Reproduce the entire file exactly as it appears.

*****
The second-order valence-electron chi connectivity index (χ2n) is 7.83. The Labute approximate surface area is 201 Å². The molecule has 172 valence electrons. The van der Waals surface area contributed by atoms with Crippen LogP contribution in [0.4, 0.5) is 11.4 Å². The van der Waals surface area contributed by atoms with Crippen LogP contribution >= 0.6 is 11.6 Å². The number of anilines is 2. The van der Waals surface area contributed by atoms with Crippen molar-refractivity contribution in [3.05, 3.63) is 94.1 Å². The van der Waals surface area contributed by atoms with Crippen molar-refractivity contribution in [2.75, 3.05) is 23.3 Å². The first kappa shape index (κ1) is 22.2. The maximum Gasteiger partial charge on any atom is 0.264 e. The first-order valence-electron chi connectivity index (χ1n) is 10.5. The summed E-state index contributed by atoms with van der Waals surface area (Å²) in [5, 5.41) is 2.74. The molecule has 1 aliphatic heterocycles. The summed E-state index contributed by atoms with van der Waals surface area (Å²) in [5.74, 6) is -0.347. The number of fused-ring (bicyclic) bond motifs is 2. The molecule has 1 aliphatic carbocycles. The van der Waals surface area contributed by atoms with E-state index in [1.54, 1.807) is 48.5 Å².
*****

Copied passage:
The second-order valence-electron chi connectivity index (χ2n) is 7.83. The Labute approximate surface area is 201 Å². The molecule has 172 valence electrons. The van der Waals surface area contributed by atoms with Crippen LogP contribution in [0.4, 0.5) is 11.4 Å². The van der Waals surface area contributed by atoms with Crippen LogP contribution >= 0.6 is 11.6 Å². The number of anilines is 2. The van der Waals surface area contributed by atoms with Crippen molar-refractivity contribution in [3.05, 3.63) is 94.1 Å². The van der Waals surface area contributed by atoms with Crippen molar-refractivity contribution in [2.75, 3.05) is 23.3 Å². The first kappa shape index (κ1) is 22.2. The maximum Gasteiger partial charge on any atom is 0.264 e. The first-order valence-electron chi connectivity index (χ1n) is 10.5. The summed E-state index contributed by atoms with van der Waals surface area (Å²) in [5, 5.41) is 2.74. The molecule has 1 aliphatic heterocycles. The summed E-state index contributed by atoms with van der Waals surface area (Å²) in [5.74, 6) is -0.347. The number of fused-ring (bicyclic) bond motifs is 2. The molecule has 1 aliphatic carbocycles. The van der Waals surface area contributed by atoms with E-state index in [1.54, 1.807) is 48.5 Å².